At 12 o’clock on the 17th of December the right wing of our picket chain (Company B, Captain Glass) was annoyed by skirmishers of the enemy. Captain Glass sent out a patrol that drove them back and followed them up with the balance of his company. About a mile from the picket chain he met a company of the enemy’s infantry, whom he saluted with a volley, upon which they retreated in haste. Owing to the arrival of large forces of infantry, who had by this time made their appearance, he was obliged to retreat, executing the same in good order, until re-enforcements arrived. During this maneuver Company C advanced on the left of the pike from Woodsonville in a southward direction. There they were attacked by a company of Texas Rangers, whom they drove back. At the same time the signal of alarm was given to the remainder of the regiment and was answered with astonishing alacrity. In their anxiety to hasten to the relief of the companies that were in danger the company commanders failed to obey the instructions given by me, and all of them rushed over the bridge and up the hill, there forming in our usual position at alarm—in close column. The undersigned being at the time of the general alarm at the headquarters of the division, Lieutenant-Colonel Yon Trebra ordered Companies K, G, and F to the support of Company B on the right wing, and Companies A and I to the support of Company C on the left wing, and Companies E and H and a few men of Company D as reserve to follow along the pike, under command of Major Schnackenberg, in the usual distance. The infantry of the enemy on both wings were thrown by the mere advance of our lines of skirmishers. But now ensued the most earnest and bloody part of the struggle.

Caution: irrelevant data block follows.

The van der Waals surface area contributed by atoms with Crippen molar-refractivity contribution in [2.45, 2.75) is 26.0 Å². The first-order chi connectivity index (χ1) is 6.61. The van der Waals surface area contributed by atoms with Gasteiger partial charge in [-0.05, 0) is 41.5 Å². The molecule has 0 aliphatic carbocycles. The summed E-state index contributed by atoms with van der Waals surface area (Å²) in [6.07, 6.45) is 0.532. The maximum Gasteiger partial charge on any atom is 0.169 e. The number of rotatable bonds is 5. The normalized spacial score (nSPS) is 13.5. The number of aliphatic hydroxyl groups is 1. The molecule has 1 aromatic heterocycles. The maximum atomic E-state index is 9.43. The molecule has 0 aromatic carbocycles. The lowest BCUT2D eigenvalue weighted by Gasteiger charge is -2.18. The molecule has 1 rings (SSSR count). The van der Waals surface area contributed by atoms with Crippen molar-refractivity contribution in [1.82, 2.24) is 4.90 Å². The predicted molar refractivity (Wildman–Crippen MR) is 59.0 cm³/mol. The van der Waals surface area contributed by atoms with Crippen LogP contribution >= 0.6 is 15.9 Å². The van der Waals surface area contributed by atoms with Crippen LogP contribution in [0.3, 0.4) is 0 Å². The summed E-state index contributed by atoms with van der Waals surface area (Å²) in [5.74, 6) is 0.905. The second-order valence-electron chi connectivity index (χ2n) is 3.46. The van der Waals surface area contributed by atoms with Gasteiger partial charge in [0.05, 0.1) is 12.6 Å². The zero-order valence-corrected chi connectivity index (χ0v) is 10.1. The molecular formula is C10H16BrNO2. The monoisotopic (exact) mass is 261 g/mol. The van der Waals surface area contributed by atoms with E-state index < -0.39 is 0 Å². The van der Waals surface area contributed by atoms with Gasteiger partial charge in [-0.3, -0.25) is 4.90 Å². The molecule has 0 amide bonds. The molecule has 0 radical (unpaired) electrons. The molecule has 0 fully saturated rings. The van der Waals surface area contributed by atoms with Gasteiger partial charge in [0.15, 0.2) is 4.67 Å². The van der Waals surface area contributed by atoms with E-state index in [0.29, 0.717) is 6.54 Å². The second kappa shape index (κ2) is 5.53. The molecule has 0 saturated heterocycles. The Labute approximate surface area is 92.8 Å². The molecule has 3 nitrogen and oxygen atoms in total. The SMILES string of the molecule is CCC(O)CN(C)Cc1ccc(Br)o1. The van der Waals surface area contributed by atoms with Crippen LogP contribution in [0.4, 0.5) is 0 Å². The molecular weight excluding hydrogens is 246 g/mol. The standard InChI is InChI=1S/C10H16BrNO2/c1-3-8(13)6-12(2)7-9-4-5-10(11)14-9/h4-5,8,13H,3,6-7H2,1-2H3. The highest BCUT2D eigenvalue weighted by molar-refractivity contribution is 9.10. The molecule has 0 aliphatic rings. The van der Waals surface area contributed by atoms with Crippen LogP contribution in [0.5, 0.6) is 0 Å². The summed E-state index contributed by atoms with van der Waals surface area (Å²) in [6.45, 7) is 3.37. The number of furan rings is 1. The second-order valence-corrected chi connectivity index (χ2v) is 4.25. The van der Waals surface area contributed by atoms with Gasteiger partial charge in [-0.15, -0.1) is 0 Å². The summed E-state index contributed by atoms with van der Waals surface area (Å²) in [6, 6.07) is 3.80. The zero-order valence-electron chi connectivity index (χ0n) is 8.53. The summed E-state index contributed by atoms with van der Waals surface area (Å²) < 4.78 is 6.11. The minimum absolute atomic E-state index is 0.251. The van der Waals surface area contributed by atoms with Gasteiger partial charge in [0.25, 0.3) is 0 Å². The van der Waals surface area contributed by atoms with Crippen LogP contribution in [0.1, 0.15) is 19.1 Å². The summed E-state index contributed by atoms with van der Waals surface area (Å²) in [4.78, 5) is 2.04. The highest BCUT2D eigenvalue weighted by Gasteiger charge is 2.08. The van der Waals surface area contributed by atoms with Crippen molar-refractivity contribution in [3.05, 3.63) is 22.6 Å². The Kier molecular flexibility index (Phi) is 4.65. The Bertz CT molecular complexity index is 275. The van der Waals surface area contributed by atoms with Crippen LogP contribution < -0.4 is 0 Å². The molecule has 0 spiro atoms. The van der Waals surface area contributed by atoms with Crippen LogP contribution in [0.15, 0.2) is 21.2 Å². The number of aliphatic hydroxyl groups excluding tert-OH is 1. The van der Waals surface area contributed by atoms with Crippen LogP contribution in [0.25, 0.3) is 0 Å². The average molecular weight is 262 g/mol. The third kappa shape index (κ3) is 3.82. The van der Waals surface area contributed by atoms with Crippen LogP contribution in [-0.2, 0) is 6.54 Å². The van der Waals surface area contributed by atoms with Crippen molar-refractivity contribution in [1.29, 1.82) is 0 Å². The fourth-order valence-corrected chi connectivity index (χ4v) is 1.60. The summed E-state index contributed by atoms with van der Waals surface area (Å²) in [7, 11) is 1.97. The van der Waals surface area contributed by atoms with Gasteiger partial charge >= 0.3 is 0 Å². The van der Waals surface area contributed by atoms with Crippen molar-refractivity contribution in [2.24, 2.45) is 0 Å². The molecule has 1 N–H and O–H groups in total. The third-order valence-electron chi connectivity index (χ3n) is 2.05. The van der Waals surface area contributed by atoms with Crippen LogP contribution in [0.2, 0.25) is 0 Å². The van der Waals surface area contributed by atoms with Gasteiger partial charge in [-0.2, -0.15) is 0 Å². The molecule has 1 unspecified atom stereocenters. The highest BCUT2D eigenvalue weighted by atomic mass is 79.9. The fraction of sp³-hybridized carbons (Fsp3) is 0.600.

Lieutenant Colonel Karl Friedrich Heinrich von Trebra in his former Prussian Army uniform.

With lightning speed, under infernal yelling, great numbers of Texas Rangers rushed upon our whole force. They advanced as near as 15 or 20 yards to our lines, some of them even between them, and then opened fire with rifles and revolvers. Our skirmishers took the thing very coolly and permitted them to approach very close, when they opened a destructive fire on them. They were repulsed under severe loss, but only after Lieutenant Sachs, who left his covered position with one platoon, was surrounded by about 50 Rangers, several of them demanding of him three times to give up his sword and let his men lay down their arms. He firmly refused, and defended himself till he fell, with 3 of his men, before the attack was repulsed.



Lt. Col. von Trebra sketched by Adolph Metzner.